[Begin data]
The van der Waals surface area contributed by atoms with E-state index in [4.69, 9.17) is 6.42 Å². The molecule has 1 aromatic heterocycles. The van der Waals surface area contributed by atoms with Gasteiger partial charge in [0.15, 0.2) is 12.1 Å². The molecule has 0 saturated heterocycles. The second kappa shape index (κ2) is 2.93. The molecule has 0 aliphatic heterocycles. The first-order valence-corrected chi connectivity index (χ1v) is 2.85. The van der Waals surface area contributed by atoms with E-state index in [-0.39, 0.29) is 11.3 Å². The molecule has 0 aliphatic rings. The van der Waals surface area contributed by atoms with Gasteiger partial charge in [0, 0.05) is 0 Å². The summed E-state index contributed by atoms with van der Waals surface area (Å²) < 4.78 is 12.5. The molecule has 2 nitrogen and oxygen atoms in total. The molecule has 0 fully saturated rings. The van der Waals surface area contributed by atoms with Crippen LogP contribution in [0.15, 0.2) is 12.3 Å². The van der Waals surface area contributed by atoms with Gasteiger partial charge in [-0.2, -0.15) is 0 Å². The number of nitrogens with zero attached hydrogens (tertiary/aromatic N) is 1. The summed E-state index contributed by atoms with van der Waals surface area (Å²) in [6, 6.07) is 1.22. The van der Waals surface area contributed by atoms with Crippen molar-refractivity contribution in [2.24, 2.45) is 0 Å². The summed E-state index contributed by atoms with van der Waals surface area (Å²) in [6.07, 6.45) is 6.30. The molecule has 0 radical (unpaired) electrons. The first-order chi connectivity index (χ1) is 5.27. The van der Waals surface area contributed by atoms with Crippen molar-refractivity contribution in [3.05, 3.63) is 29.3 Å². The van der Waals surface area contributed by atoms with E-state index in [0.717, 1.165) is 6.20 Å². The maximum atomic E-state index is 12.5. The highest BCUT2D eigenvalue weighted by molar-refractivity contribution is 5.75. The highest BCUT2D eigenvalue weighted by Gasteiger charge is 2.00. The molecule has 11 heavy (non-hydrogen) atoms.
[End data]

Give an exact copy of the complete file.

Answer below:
The van der Waals surface area contributed by atoms with E-state index in [4.69, 9.17) is 6.42 Å². The molecule has 1 aromatic heterocycles. The van der Waals surface area contributed by atoms with Gasteiger partial charge in [0.15, 0.2) is 12.1 Å². The molecule has 0 saturated heterocycles. The second kappa shape index (κ2) is 2.93. The molecule has 0 aliphatic heterocycles. The first-order valence-corrected chi connectivity index (χ1v) is 2.85. The van der Waals surface area contributed by atoms with E-state index in [-0.39, 0.29) is 11.3 Å². The molecule has 0 aliphatic rings. The van der Waals surface area contributed by atoms with Gasteiger partial charge in [0, 0.05) is 0 Å². The summed E-state index contributed by atoms with van der Waals surface area (Å²) < 4.78 is 12.5. The molecule has 2 nitrogen and oxygen atoms in total. The molecule has 0 fully saturated rings. The van der Waals surface area contributed by atoms with Crippen LogP contribution in [0.15, 0.2) is 12.3 Å². The van der Waals surface area contributed by atoms with Gasteiger partial charge in [-0.2, -0.15) is 0 Å². The number of nitrogens with zero attached hydrogens (tertiary/aromatic N) is 1. The summed E-state index contributed by atoms with van der Waals surface area (Å²) in [6, 6.07) is 1.22. The van der Waals surface area contributed by atoms with Crippen molar-refractivity contribution in [2.24, 2.45) is 0 Å². The summed E-state index contributed by atoms with van der Waals surface area (Å²) in [6.07, 6.45) is 6.30. The molecule has 0 radical (unpaired) electrons. The first-order chi connectivity index (χ1) is 5.27. The van der Waals surface area contributed by atoms with Crippen molar-refractivity contribution in [3.05, 3.63) is 29.3 Å². The van der Waals surface area contributed by atoms with E-state index in [0.717, 1.165) is 6.20 Å². The maximum atomic E-state index is 12.5. The highest BCUT2D eigenvalue weighted by molar-refractivity contribution is 5.75. The highest BCUT2D eigenvalue weighted by Gasteiger charge is 2.00. The molecule has 11 heavy (non-hydrogen) atoms.